Why we should do this: what the evidence says

Ministry of Health | Manatū Hauora works with relevant stakeholders to ensure policies and procedures are in place to effectively implement the National Health Emergency Plan in regard to Appendix 11 – Position statement on infant feeding in an emergency.

Greater collaboration between sectors is required to promote best practice in protecting breastfeeding parents and their children in emergencies (Gribble et al 2011). Strengthening policies on, and planning for, infant and young child feeding in emergencies will help to protect the health and feeding of all infants and young children in disasters and emergencies (COAG Health Council 2019; IFE Core Group 2017).

Ensure that breastfeeding parents have access to support and information that will enable them to initiate, maintain and reinitiate (if necessary) breastfeeding during an emergency.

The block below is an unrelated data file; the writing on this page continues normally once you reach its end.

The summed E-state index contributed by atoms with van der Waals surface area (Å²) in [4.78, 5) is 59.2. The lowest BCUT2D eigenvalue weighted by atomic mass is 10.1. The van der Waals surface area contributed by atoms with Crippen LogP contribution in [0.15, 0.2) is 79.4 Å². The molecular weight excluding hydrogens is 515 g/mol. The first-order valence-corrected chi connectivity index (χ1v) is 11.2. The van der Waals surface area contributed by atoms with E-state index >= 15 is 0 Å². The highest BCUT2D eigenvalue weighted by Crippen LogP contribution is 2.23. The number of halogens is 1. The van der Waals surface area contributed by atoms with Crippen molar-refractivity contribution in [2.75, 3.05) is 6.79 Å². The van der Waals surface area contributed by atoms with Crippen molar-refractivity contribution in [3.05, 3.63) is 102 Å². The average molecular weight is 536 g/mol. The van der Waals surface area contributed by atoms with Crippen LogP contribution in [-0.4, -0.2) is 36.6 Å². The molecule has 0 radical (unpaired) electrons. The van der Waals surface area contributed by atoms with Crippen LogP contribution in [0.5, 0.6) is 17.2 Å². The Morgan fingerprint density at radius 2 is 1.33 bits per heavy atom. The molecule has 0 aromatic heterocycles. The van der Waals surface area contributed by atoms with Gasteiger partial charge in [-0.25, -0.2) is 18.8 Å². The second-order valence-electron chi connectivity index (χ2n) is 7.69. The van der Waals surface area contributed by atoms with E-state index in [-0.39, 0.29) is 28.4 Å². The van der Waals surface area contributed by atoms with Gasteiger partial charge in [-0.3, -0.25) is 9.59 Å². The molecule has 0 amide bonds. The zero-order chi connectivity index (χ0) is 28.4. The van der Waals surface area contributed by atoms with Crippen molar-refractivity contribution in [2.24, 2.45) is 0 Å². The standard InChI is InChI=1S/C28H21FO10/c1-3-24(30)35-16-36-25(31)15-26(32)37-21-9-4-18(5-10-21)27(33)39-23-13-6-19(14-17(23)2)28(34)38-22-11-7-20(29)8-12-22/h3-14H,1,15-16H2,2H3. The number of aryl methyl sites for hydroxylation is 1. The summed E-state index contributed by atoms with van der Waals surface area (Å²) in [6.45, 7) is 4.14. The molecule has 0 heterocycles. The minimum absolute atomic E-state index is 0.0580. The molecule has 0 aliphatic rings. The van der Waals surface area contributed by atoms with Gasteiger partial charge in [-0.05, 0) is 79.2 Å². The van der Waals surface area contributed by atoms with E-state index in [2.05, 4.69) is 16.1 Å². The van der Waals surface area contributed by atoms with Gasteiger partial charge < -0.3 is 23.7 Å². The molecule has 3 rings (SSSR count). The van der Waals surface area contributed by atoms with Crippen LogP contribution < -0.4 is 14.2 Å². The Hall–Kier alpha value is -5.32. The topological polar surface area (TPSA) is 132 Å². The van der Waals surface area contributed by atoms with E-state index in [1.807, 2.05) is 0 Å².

Lack of support for infant feeding in emergencies places infants and young children at serious risk of adverse health consequences (Gribble, Peterson and Brown 2019).


COAG Health Council. 2019. Australian National Breastfeeding Strategy: 2019 and Beyond. COAG Health Council.

Gribble K, McGrath M, MacLaine A, et al. 2011. Supporting breastfeeding in emergencies: Protecting women’s reproductive rights and maternal and infant health. Disasters. 35(4): 720–38.

Gribble K, Peterson M, Brown D. 2019. Emergency preparedness for infant and young child feeding in emergencies (IYCF-E): An Australian audit of emergency plans and guidance. BMC Public Health. 19(1).

IFE Core Group. 2017. The Operational Guidance on Infant and Young Child Feeding in Emergencies. United Kingdom: IFE Core Group.